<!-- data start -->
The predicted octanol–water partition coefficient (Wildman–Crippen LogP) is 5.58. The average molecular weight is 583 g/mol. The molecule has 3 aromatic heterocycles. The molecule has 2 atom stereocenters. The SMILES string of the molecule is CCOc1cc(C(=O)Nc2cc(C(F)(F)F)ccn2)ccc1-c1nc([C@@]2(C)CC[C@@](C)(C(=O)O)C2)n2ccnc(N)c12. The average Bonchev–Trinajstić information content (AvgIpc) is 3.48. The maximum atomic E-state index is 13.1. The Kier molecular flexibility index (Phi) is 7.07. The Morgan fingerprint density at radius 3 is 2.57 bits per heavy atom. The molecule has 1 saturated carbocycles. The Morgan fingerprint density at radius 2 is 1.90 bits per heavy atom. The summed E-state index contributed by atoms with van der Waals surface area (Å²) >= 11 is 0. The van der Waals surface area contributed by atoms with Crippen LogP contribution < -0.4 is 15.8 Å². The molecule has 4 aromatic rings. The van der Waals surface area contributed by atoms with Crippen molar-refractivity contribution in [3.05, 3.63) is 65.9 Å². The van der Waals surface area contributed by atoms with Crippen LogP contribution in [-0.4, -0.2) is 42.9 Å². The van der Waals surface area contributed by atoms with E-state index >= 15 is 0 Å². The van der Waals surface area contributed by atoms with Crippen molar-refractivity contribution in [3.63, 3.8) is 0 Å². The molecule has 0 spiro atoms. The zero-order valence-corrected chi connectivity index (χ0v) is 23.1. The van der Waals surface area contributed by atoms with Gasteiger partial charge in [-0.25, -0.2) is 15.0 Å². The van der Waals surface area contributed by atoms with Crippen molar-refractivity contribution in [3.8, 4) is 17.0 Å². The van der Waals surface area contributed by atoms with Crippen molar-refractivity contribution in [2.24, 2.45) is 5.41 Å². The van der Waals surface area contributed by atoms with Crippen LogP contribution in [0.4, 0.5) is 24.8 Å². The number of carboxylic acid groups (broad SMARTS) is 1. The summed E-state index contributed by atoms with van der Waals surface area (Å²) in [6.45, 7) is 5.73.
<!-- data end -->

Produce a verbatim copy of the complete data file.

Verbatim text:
The predicted octanol–water partition coefficient (Wildman–Crippen LogP) is 5.58. The average molecular weight is 583 g/mol. The molecule has 3 aromatic heterocycles. The molecule has 2 atom stereocenters. The SMILES string of the molecule is CCOc1cc(C(=O)Nc2cc(C(F)(F)F)ccn2)ccc1-c1nc([C@@]2(C)CC[C@@](C)(C(=O)O)C2)n2ccnc(N)c12. The average Bonchev–Trinajstić information content (AvgIpc) is 3.48. The maximum atomic E-state index is 13.1. The Kier molecular flexibility index (Phi) is 7.07. The Morgan fingerprint density at radius 3 is 2.57 bits per heavy atom. The molecule has 1 saturated carbocycles. The Morgan fingerprint density at radius 2 is 1.90 bits per heavy atom. The summed E-state index contributed by atoms with van der Waals surface area (Å²) >= 11 is 0. The van der Waals surface area contributed by atoms with Crippen LogP contribution < -0.4 is 15.8 Å². The molecule has 4 aromatic rings. The van der Waals surface area contributed by atoms with Crippen molar-refractivity contribution in [3.05, 3.63) is 65.9 Å². The van der Waals surface area contributed by atoms with Crippen LogP contribution in [-0.4, -0.2) is 42.9 Å². The van der Waals surface area contributed by atoms with E-state index >= 15 is 0 Å². The van der Waals surface area contributed by atoms with Crippen molar-refractivity contribution in [3.63, 3.8) is 0 Å². The molecule has 0 spiro atoms. The zero-order valence-corrected chi connectivity index (χ0v) is 23.1. The van der Waals surface area contributed by atoms with Gasteiger partial charge in [-0.25, -0.2) is 15.0 Å². The van der Waals surface area contributed by atoms with Crippen molar-refractivity contribution in [3.8, 4) is 17.0 Å². The van der Waals surface area contributed by atoms with Crippen molar-refractivity contribution in [2.24, 2.45) is 5.41 Å². The van der Waals surface area contributed by atoms with Crippen LogP contribution in [0.4, 0.5) is 24.8 Å². The number of carboxylic acid groups (broad SMARTS) is 1. The summed E-state index contributed by atoms with van der Waals surface area (Å²) in [6.45, 7) is 5.73.